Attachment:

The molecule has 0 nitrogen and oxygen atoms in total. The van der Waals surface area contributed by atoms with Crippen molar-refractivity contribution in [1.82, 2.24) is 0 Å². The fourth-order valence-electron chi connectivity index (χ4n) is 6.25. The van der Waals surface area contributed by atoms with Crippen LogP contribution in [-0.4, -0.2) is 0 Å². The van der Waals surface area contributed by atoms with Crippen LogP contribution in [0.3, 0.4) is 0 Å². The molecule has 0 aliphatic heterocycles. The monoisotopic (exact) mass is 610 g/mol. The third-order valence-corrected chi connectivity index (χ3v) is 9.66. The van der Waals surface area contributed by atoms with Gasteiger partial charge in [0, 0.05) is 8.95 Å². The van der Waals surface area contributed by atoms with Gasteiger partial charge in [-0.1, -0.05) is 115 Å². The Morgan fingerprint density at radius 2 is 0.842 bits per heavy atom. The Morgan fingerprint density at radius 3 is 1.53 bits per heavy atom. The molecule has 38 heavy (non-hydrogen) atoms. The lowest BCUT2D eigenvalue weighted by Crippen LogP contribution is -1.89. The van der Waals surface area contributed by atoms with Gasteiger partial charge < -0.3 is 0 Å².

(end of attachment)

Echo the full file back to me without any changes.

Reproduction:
The molecule has 0 nitrogen and oxygen atoms in total. The van der Waals surface area contributed by atoms with Crippen molar-refractivity contribution in [1.82, 2.24) is 0 Å². The fourth-order valence-electron chi connectivity index (χ4n) is 6.25. The van der Waals surface area contributed by atoms with Crippen LogP contribution in [-0.4, -0.2) is 0 Å². The van der Waals surface area contributed by atoms with Crippen LogP contribution in [0.3, 0.4) is 0 Å². The molecule has 0 aliphatic heterocycles. The monoisotopic (exact) mass is 610 g/mol. The third-order valence-corrected chi connectivity index (χ3v) is 9.66. The van der Waals surface area contributed by atoms with Gasteiger partial charge in [0, 0.05) is 8.95 Å². The van der Waals surface area contributed by atoms with Gasteiger partial charge in [-0.1, -0.05) is 115 Å². The Morgan fingerprint density at radius 2 is 0.842 bits per heavy atom. The Morgan fingerprint density at radius 3 is 1.53 bits per heavy atom. The molecule has 38 heavy (non-hydrogen) atoms. The lowest BCUT2D eigenvalue weighted by Crippen LogP contribution is -1.89. The van der Waals surface area contributed by atoms with Gasteiger partial charge < -0.3 is 0 Å².